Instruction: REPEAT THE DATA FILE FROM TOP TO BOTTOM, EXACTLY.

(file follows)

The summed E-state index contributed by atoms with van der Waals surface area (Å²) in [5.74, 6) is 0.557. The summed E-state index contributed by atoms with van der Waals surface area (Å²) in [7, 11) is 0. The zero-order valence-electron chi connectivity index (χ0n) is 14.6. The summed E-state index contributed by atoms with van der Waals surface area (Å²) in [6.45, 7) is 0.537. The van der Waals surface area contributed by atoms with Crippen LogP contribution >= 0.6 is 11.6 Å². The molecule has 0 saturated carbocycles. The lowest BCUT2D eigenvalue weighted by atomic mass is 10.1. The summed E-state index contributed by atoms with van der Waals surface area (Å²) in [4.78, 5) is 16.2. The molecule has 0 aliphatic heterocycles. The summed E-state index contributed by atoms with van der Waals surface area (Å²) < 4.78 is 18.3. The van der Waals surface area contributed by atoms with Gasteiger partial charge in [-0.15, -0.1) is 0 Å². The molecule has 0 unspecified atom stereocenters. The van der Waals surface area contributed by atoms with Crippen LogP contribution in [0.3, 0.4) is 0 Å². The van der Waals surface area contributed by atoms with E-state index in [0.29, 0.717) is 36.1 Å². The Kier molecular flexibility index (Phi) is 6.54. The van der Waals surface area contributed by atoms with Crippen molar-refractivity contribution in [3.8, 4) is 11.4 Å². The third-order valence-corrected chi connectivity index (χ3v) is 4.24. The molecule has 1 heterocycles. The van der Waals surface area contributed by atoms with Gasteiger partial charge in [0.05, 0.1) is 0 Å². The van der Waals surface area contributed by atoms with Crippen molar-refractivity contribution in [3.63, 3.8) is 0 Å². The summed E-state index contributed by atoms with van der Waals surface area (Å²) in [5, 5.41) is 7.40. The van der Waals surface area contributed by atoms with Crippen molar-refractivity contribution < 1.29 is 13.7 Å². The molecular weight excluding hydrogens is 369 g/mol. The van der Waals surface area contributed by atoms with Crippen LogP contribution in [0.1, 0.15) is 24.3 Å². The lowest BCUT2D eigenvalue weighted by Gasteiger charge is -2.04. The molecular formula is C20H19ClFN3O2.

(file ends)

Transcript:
The summed E-state index contributed by atoms with van der Waals surface area (Å²) in [5.74, 6) is 0.557. The summed E-state index contributed by atoms with van der Waals surface area (Å²) in [7, 11) is 0. The zero-order valence-electron chi connectivity index (χ0n) is 14.6. The summed E-state index contributed by atoms with van der Waals surface area (Å²) in [6.45, 7) is 0.537. The van der Waals surface area contributed by atoms with Crippen LogP contribution >= 0.6 is 11.6 Å². The molecule has 0 saturated carbocycles. The lowest BCUT2D eigenvalue weighted by atomic mass is 10.1. The summed E-state index contributed by atoms with van der Waals surface area (Å²) in [4.78, 5) is 16.2. The molecule has 0 aliphatic heterocycles. The summed E-state index contributed by atoms with van der Waals surface area (Å²) < 4.78 is 18.3. The van der Waals surface area contributed by atoms with Gasteiger partial charge in [-0.15, -0.1) is 0 Å². The molecule has 0 unspecified atom stereocenters. The van der Waals surface area contributed by atoms with Crippen LogP contribution in [0.3, 0.4) is 0 Å². The van der Waals surface area contributed by atoms with E-state index in [0.29, 0.717) is 36.1 Å². The Kier molecular flexibility index (Phi) is 6.54. The van der Waals surface area contributed by atoms with Crippen molar-refractivity contribution in [3.8, 4) is 11.4 Å². The third-order valence-corrected chi connectivity index (χ3v) is 4.24. The molecule has 1 heterocycles. The van der Waals surface area contributed by atoms with Gasteiger partial charge in [0.05, 0.1) is 0 Å². The van der Waals surface area contributed by atoms with Crippen molar-refractivity contribution in [3.63, 3.8) is 0 Å². The summed E-state index contributed by atoms with van der Waals surface area (Å²) in [5, 5.41) is 7.40. The van der Waals surface area contributed by atoms with Crippen molar-refractivity contribution < 1.29 is 13.7 Å². The molecular weight excluding hydrogens is 369 g/mol. The van der Waals surface area contributed by atoms with Crippen LogP contribution in [0.1, 0.15) is 24.3 Å². The lowest BCUT2D eigenvalue weighted by Gasteiger charge is -2.04. The molecular formula is C20H19ClFN3O2.